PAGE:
In color printing, print registration is the layering of printed patterns to form a multicolor pattern. Registration error is the "position misalignment in the overlapped patterns." Machine components such as the print cylinder, doctor blade assembly, printing plates, stress/friction and more, affect the registration of the machine. Inconsistencies among these components can cause the printing press to fall out of registration; that is when press operators will begin to see defects in their print. There are many different ways to achieve proper registration, many of which employ the alignment of registration marks (pictured right). Many press manufacturers have installed automatic register systems to assist the operator in getting the print back into proper alignment.
When printing an image or a package of some sort that has more than one color, it is necessary to print each color separately and ensure each color overlaps the others precisely. If this is not done, the finished image will look fuzzy, blurred or "out of register" (see image to right). If one or more print units, plate or other print component is out of registration, the result can be printed colors in the wrong areas, overprint or white space. With proper registration, there will be no white space, out of margin colors, or confusing overlap of images in the print. To help line the colors up correctly, a registration system is necessary.
A remedy for slight misregistration is trapping. Trapping is a method of adjusting areas where two distinct, adjacent colors meet so that press misregistration won't cause white spaces. Where two colours abut, the lighter colour is slightly expanded into the darker to create an overlap. This yields a darker outline, which is considered less objectionable than a white gap. A major exception to this is the case when opaque (colors that completely obscure colors printed beneath them) spot colors are used. Other colors, regardless of their relative luminance, are always trapped to (spread under) these spot colors. If several of these spot colors are used (a common practice in the packaging market), the order of printing layers rather than luminance is the decisive element: the first color to be printed is spread under the next color. The trap width is dictated by the maximum amount of misregistration of the entire workflow up to the press.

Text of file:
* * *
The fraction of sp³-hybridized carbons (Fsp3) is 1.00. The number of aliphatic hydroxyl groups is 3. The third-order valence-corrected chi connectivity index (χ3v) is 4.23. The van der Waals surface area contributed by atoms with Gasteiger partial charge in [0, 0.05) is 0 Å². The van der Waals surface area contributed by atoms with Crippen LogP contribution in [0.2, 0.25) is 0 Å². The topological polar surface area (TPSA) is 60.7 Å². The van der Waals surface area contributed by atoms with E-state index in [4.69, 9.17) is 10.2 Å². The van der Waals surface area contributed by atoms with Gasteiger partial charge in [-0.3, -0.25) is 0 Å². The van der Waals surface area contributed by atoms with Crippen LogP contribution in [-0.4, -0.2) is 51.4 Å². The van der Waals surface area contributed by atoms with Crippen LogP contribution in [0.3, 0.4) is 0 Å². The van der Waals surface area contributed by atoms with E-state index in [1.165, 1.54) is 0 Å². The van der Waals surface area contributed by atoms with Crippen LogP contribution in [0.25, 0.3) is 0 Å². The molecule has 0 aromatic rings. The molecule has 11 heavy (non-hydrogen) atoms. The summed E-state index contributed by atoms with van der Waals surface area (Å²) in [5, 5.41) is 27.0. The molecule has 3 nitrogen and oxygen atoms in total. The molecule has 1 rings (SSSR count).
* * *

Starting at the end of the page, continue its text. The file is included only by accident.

Black ink is set to "overprint" colors in the background. The difference is not visible since the lighter color is spread underneath the—almost—opaque black.
This method, using small measured registration marks on both the stone and the paper, is very accurate and simple to do. The printer measures the exact size of the paper and the desired margins. Then marks are made at both ends of the sheet of paper, and corresponding marks (usually in the shape of a "T") are made on the stone. Then the printer matches the marks on the paper to those on the stone. This way many runs of different colors can be pulled exactly in line with one another, each of them measured from the same system of marks.
This method involves laying the paper on the un-inked surface, and making a pin-hole through both the bottom and top of the paper, being careful to make a mark in the stone's surface. Then the locations of the holes are transferred to each sheet of paper to be printed. When printing, one should place pins in each hole of a sheet of paper, and lower it onto the inked stone, placing each pin in its respective hole in the stone. This method can ruin paper by creating holes. And if the holes get too large, they lose their function as registration devices.
This method relies solely on hand–eye coordination. Eyeballing can be found in other industries as well. The printer places the paper over the stone-image, measuring and judging registration by eye. This is not very consistent, depending on the person.